The campaign uses the theme “Don’t Be a Lab Rat” to illustrate to kids that if they choose to use marijuana, they are consuming a substance that has effects on teens’ developing brains that are not yet fully understood, and that by doing so they essentially volunteer as the subjects of research about those effects.
“While much still needs to be learned about the effect marijuana has on the brain, enough information is available to cause concern in terms of the negative effects marijuana can have on the developing brains of teenagers,” said Dr. Larry Wolk, CDPHE’s executive director and chief medical officer. “The core premise of the ‘Don’t Be a Lab Rat’ campaign acknowledges that more research is necessary, but it also poses the question of whether or not teens should risk the potential negative effects of using marijuana.”

Specific components of the campaign include:
  • Experiential “Lab Rat Cage” installations in high-foot-traffic areas with messages communicating the potential damage marijuana has on a teen’s brain and the notion that Colorado’s youth are the test subjects for continued observation
  • A microsite (www.dontbealabrat.com) serving as a quick resource providing links
    to related articles and research and including easy share functionality to social
    media pages
  • Advertising in movie theaters
  • Installation of a “Lab Rat Cage,”
  • Commercials on YouTube targeted to Colorado teens

“From the most recent Healthy Kids Colorado Survey, we know that the percentage of high school kids who think using marijuana poses risks to their health has gone down, which has raised the concern of health experts who worry the normalization of marijuana in Colorado could lead more kids to try it,” said Governor John Hickenlooper. “We have a civic and public health obligation to do everything we can to make our children aware that there are risks for teens when they use marijuana. This campaign is designed to grab the attention of teens and their parents, and provide them with the facts to have an informed discussion and make informed choices.”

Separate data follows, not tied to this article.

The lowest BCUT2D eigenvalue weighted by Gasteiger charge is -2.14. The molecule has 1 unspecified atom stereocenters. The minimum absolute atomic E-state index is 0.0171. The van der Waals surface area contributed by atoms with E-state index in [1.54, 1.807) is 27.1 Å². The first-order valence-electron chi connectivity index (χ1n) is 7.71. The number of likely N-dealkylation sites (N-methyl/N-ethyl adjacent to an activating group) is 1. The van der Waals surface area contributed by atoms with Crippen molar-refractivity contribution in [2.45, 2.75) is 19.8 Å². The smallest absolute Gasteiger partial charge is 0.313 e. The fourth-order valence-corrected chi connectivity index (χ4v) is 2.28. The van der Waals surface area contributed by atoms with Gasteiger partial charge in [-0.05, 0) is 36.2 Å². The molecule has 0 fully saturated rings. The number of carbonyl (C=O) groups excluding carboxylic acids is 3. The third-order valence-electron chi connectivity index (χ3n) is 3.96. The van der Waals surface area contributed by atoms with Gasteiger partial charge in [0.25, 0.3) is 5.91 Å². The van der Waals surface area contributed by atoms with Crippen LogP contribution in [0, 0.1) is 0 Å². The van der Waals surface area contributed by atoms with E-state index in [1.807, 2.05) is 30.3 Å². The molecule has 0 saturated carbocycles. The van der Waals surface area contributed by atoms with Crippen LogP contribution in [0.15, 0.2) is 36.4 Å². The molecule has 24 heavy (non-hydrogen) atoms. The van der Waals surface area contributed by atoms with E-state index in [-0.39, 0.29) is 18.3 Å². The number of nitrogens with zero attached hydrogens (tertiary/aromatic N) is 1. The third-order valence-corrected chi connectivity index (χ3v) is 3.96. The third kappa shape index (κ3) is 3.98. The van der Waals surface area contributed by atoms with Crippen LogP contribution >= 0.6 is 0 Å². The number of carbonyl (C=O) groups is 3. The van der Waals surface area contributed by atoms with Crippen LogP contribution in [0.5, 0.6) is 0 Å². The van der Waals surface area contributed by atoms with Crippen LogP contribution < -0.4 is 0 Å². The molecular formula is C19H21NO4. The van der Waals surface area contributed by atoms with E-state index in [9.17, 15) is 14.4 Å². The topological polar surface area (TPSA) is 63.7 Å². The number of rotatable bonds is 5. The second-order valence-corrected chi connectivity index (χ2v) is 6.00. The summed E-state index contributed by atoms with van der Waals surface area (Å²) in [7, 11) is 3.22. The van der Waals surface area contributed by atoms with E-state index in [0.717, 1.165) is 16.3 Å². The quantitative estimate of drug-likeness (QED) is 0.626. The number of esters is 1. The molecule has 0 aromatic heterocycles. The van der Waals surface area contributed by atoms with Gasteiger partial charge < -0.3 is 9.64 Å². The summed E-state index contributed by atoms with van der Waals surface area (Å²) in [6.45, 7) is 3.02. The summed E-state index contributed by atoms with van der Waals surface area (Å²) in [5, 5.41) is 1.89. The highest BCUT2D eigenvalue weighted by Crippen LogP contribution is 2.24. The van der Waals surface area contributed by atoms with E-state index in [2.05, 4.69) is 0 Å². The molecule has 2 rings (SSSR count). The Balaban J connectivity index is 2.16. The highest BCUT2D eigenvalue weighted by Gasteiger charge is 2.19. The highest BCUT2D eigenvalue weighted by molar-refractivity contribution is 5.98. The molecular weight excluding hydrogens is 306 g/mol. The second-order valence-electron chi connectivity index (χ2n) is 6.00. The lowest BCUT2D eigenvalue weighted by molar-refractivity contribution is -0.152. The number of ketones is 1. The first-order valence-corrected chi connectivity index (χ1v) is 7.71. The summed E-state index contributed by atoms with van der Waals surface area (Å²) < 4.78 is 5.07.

“We want to ensure this new industry is making a safe contribution to our city, and that means educating our young people about the possible effects on their development,” said Denver Mayor Michael B. Hancock. “In the way that tobacco prevention campaigns have resulted in decreased use, our goal is to have a similar impact on teen marijuana use in Denver and across Colorado.”
In developing the campaign, Sukle conducted in-depth qualitative research with more than 100 people – youth and experts – across the state. This included 46 teens ranging in age from 12-20, and included a representative mix of gender, ethnicity and socio-economic backgrounds. Sukle also conducted one-on-one interviews with treatment and youth prevention experts, and engaged in careful study of existing research on marijuana’s effects on the developing brain in consultation with CDPHE.

This research revealed that kids and teens are concerned about the possible harmful effects of marijuana on their brains, that they are responsive to facts and honest information about the risks of marijuana use, and that they prefer to have this information so they can be empowered to make informed decisions about marijuana. These findings became the basis for the theme and structure of the campaign. The 12-15 age group was targeted because they were found to be the most persuadable in terms of shaping their attitudes about marijuana. The goal is therefore to reach this age group with accurate information before they are introduced to marijuana by others.